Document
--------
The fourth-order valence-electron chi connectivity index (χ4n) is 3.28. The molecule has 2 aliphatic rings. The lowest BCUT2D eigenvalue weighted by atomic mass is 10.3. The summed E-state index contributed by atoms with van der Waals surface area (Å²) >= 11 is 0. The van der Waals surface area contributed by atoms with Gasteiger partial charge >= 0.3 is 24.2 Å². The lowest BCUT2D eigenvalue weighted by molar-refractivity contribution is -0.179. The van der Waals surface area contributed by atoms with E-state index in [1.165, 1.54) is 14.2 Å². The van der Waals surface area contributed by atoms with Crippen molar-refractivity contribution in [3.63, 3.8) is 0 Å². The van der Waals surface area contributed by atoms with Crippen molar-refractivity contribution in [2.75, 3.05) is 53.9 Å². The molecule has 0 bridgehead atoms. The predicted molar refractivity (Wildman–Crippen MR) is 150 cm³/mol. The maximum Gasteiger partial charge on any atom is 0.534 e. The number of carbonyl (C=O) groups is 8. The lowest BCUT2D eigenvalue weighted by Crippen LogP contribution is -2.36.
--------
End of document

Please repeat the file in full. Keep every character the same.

The fourth-order valence-electron chi connectivity index (χ4n) is 3.28. The molecule has 2 aliphatic rings. The lowest BCUT2D eigenvalue weighted by atomic mass is 10.3. The summed E-state index contributed by atoms with van der Waals surface area (Å²) >= 11 is 0. The van der Waals surface area contributed by atoms with Gasteiger partial charge >= 0.3 is 24.2 Å². The lowest BCUT2D eigenvalue weighted by molar-refractivity contribution is -0.179. The van der Waals surface area contributed by atoms with E-state index in [1.165, 1.54) is 14.2 Å². The van der Waals surface area contributed by atoms with Crippen molar-refractivity contribution in [3.63, 3.8) is 0 Å². The van der Waals surface area contributed by atoms with Crippen molar-refractivity contribution in [2.75, 3.05) is 53.9 Å². The molecule has 0 bridgehead atoms. The predicted molar refractivity (Wildman–Crippen MR) is 150 cm³/mol. The maximum Gasteiger partial charge on any atom is 0.534 e. The number of carbonyl (C=O) groups is 8. The lowest BCUT2D eigenvalue weighted by Crippen LogP contribution is -2.36.